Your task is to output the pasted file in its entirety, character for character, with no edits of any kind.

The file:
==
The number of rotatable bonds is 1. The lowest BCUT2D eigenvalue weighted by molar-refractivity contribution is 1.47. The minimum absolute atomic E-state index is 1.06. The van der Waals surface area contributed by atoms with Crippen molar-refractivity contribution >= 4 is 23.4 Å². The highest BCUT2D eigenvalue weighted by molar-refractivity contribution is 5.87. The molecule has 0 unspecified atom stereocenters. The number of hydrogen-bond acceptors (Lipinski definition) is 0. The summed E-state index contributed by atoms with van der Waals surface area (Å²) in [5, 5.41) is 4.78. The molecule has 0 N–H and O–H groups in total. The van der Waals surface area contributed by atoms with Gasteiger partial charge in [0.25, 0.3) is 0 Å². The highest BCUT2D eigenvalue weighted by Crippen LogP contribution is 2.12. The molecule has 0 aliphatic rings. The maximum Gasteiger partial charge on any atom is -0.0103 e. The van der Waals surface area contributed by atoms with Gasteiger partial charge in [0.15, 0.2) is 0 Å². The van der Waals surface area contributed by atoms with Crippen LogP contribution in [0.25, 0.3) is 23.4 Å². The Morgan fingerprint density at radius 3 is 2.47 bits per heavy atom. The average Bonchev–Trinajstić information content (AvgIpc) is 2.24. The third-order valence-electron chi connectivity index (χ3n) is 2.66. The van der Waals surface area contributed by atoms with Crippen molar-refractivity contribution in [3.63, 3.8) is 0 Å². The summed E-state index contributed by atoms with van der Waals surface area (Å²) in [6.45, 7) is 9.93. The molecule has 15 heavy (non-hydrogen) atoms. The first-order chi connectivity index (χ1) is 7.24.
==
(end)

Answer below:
The number of rotatable bonds is 1. The lowest BCUT2D eigenvalue weighted by molar-refractivity contribution is 1.47. The minimum absolute atomic E-state index is 1.06. The van der Waals surface area contributed by atoms with Crippen molar-refractivity contribution >= 4 is 23.4 Å². The highest BCUT2D eigenvalue weighted by molar-refractivity contribution is 5.87. The molecule has 0 unspecified atom stereocenters. The number of hydrogen-bond acceptors (Lipinski definition) is 0. The summed E-state index contributed by atoms with van der Waals surface area (Å²) in [5, 5.41) is 4.78. The molecule has 0 N–H and O–H groups in total. The van der Waals surface area contributed by atoms with Gasteiger partial charge in [0.25, 0.3) is 0 Å². The highest BCUT2D eigenvalue weighted by Crippen LogP contribution is 2.12. The molecule has 0 aliphatic rings. The maximum Gasteiger partial charge on any atom is -0.0103 e. The van der Waals surface area contributed by atoms with Gasteiger partial charge in [0.15, 0.2) is 0 Å². The van der Waals surface area contributed by atoms with Crippen LogP contribution in [0.25, 0.3) is 23.4 Å². The Morgan fingerprint density at radius 3 is 2.47 bits per heavy atom. The average Bonchev–Trinajstić information content (AvgIpc) is 2.24. The third-order valence-electron chi connectivity index (χ3n) is 2.66. The van der Waals surface area contributed by atoms with Crippen molar-refractivity contribution in [3.63, 3.8) is 0 Å². The summed E-state index contributed by atoms with van der Waals surface area (Å²) in [6.45, 7) is 9.93. The molecule has 15 heavy (non-hydrogen) atoms. The first-order chi connectivity index (χ1) is 7.24.